FEATURE: New regular at Sudbury market reveals how she survived against the odds to cook up new career
Nicola Littlejohn was happily looking forward to the birth of her son when a brain haemorrhage left her fighting for her life.
Baby William was delivered by emergency caesarean, but Nicola was so ill that husband Marc and her family were told to prepare for the worst.
Against the odds, she survived. But the effect on her memory meant that years later – when she felt ready to work again – going back to an office job was not an option.
It was only when she made cupcakes for her son’s school fair that she found an ideal new career. Now, with a successful business baking and decorating cakes, she has started another venture.
Violet the Vintage Caravan – a mobile tearoom decked out in 1950s style – is destined to become a familiar sight at fetes, fairs and markets this summer.
It is named after her beloved nan – a keen baker, whose bread pudding was legendary among family and friends.
Violet was launched with the help of her close-knit family, who pitched in to restore and convert the 1970s caravan.
Nicola, who also has a 26-year-old daughter, Emily, has been married to Marc for 17 years. They were living Halstead and both working for an east London council when she fell ill.
“We had been trying for a baby for four-and-a-half years, so, when I fell pregnant, it was all our dreams come true,” she said.
Everything went smoothly until five weeks before the baby was due. “I don’t remember anything after the Sunday before William was born, when we were having a barbecue.
“I’d been due to go on maternity leave at the end of the week, but, on the Tuesday, Marc brought me home early because I had a headache and felt sick.
“We thought I had a stomach bug, but then my vision went and I couldn’t see. I had developed eclampsia, which happened very suddenly. My blood pressure was ridiculously high, which caused the haemorrhage.
“He called an ambulance and I was having seizure after seizure when it arrived. I was taken to Colchester Hospital and William was delivered by emergency caesarian.
“They said I had suffered a massive brain haemorrhage, and I wasn’t going to make it through the night. All my family were told ‘just get to the hospital’. William was put into special care because he had breathing difficulties.”
Nicola clung to life and was sent to the specialist neurological unit at Queen’s Hospital in Romford, where she remained in an induced coma.
“At Queen’s, they felt I was probably going to come round, but there would be major physical and mental disability,” she explained. “When I did wake up, I was hungry and I was talking and they couldn’t believe it.”
But when she realised her baby bump was no longer there, she began to feel frightened and confused.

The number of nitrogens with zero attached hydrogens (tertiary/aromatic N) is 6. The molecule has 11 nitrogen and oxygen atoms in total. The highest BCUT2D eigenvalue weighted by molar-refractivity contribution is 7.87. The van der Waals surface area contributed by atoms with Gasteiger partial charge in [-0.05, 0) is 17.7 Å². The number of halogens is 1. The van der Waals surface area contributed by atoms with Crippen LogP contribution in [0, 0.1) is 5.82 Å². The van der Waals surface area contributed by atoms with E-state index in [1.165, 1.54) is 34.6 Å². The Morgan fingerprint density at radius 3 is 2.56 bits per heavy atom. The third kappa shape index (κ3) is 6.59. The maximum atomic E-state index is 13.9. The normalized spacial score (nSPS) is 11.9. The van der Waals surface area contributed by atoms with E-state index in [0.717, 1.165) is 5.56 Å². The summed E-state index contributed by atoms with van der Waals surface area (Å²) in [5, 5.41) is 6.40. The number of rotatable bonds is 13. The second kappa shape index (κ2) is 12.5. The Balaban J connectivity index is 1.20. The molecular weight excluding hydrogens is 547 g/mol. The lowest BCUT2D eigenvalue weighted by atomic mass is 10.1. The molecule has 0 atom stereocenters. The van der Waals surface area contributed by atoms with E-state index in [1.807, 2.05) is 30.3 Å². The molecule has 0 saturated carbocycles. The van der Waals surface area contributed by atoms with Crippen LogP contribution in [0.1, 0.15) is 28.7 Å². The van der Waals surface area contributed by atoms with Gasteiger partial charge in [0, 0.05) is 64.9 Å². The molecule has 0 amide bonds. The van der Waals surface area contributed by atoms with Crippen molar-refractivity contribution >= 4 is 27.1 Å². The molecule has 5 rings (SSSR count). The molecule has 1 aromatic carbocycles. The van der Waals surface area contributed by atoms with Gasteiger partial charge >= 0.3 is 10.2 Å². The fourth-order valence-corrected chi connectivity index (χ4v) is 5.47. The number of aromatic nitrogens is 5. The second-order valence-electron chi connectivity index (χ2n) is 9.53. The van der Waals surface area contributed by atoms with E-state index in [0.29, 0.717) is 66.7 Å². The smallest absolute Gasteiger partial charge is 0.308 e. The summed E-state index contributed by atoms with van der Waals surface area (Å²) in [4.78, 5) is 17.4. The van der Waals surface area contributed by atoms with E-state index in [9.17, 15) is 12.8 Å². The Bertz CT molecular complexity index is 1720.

“I could tell people had been crying. We’d known I was having a boy, and I kept saying ‘where’s William?’ I thought something had happened to him.
She became so stressed that the neurologist agreed to send her back to Colchester. “When we got there, they were able to take William off the breathing machine. The nurses said it was amazing ... I’d come back and he’d perked up as well.”
Less than two weeks later, they were able to go home. But chunks of Nicola’s memory, including her job in customer services, had been wiped out.
“The year after William was born is a little hazy,” she says. “Luckily, my mum, Carol, was retired and living nearby and I relied on her.”
Her illness also affected William, 11, who has autism after being starved of oxygen before birth. He needs constant care but is now doing well at a special school.
“I do all my baking in our kitchen at home,” said Nicola, who now lives in Sible Hedingham. “I can work while William’s at school.
“I wanted to go back to work but I knew that memory issues, going back to an office wasn’t right for me, and special childcare for William would have been expensive.”
She never thought of herself as a baker, or especially artistic. “When I was young, my mum baked, and everybody said nan’s bread pudding was the best in the world,” she said.
“Then there was a spring fair at William’s school and I decided to make some cupcakes. I did Alice in Wonderland cake toppers and other parents were saying ‘could you make a cake for my child’s birthday?’.”
After that, she followed online videos until she was skilled enough to decorate wedding cakes with cascades of delicate flowers.
“My brother is a photographer. I made dummy cakes and he took pictures of them and built my website. I started doing wedding fairs and it all took off,” said Nicola.
“I’d thought for years it would be lovely to have a tearoom but, after looking into it, I’d put it on the back burner.”
Then a fellow wedding fair exhibitor, who used a vintage caravan as a photo booth, told her she had a spare 1970s Sprite model that she was willing to sell.
“We bought the caravan in February. I knew straight away I’d call her Violet because my nan was the world to me.
“My uncle Bill, with auntie Diane as his assistant, cut a hole in the side for a serving hatch and did all the work inside. Mum made the curtains.”
Inside, pride of place goes to a framed photo of Violet, who died in 1986, in her wartime uniform. Nicola can also set up tables outside.
Her calendar is rapidly filling with events. She is at Sudbury market on Thursdays andalso does private parties.
Life can be hectic as she and Marc combine working with caring for William, helped by Carol and Emily.
Marc has also changed careers and is now a charge nurse at West Suffolk Hospital. “His dad was a paramedic, his mum was a nurse, and it was something he always wanted to do,” she said.
“He got a first class degree, and when he graduated, it was a very emotional day for all of us.”
Find Nicola online at www.njlcreations.com.
More by this authorBarbara Eeles